The first warning sign should have been Astor showing up on my doorstep.
She was standing outside my apartment door as I stood in the doorway. The house had finally been sold. The house I once shared with her mother. The house where her mother was murdered. Of course the rest of the family would always blame me, and the real tragedy was that they would never know how right they were. My fault, my murder. Homicide by hubris; committed by proxy. My only passion in life had destroyed the only thing I ever loved.
"Are you still shoplifting?"
A cool stare regards me from the rings of goth eyeliner. "Are you still seeing your tenant?"
There's an edge of disrespect to that last word that makes my hackles rise. "She's gone."
"Oh -- right." The tension increases around the corners of her eyes and mouth. "She was nice."
She doesn't say, but I can tell she's sorry. I survey her thin and shivering form. It's a cold night for a Miami summer, and a track sweatshirt and loose jeans doesn't offer much protection. At least the running shoes are practical. As is the small rucksack slung over one shoulder, her normally loose and rather long hair tied back in a ponytail. She's not quite fidgeting; like she wants to look over her shoulder and won't if I'm watching.
"Can I come in?"
I nod and step back, keeping my hands where she can see them. "Where's Cody?"
"Still with Grandma and Grandpa." She wears a look of relief as she crosses the threshold. "I told them I was coming here. You can call and ask."
"I will. First things first." I shut the door and direct her to sit on one of the kitchen stools. "Can I see the bag?"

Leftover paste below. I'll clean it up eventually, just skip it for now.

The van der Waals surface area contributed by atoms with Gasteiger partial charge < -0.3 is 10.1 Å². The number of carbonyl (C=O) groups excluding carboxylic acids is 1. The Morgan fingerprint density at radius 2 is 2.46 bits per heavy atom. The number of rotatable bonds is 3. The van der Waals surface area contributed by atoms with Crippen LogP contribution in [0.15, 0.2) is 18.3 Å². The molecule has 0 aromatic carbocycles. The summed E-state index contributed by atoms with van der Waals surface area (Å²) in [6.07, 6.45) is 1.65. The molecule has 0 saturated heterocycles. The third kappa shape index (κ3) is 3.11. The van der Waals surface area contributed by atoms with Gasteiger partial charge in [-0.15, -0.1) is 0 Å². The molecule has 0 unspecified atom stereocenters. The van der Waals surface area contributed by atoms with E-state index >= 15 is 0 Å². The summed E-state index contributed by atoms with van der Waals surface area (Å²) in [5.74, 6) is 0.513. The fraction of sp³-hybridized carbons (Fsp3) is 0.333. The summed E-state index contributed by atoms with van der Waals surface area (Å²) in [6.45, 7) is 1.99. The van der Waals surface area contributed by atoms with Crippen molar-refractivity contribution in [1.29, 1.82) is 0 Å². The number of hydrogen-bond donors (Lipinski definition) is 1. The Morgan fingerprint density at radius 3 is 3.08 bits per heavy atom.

Slowly, she pulls the strap from her shoulder and holds it out. I accept with an internally raised eyebrow, but things only grow more mysterious as I check the contents. A few days change of clothes. A metal water bottle; a handful of jerky and granola bars.
"Is anyone following you?"
"No --" She looks away, frustrated. "I don't know."
"Would anyone have a reason to?"
That gets a hint of anger, but she remains calm. "Not that I know."
"Do I need to see anything else you might be carrying?"
I can't tell if her anger is actually directed at me. One of the downsides of a lack of humanity. But she stands and empties the pockets of her jeans, not looking at me. A debit card from deep in the oversized watch pocket. A knife in the front -- regular folding model, fit for hunters, decent quality. I notice again how baggy the jeans are compared to current styles; not falling off the hips, but loose enough to allow freedom of movement. And pockets deep enough to hold rather large items.
Like the object Astor is pulling from her back pocket and setting on the counter with a wooden clunk.
That's a joke. Which is odd, for downbeat deliberate Dexter. And because said object is literally made of wood: A smooth, hand-whittled cylinder about ten inches long and three across, honed at one end to a distinctive and deadly point.
"I know what this looks like," she says.
"Not yet." I hold up one hand and try for a serious look without intimidating. It seems to have the desired effect as I cross the kitchen to the phone on the wall. Trust, but verify.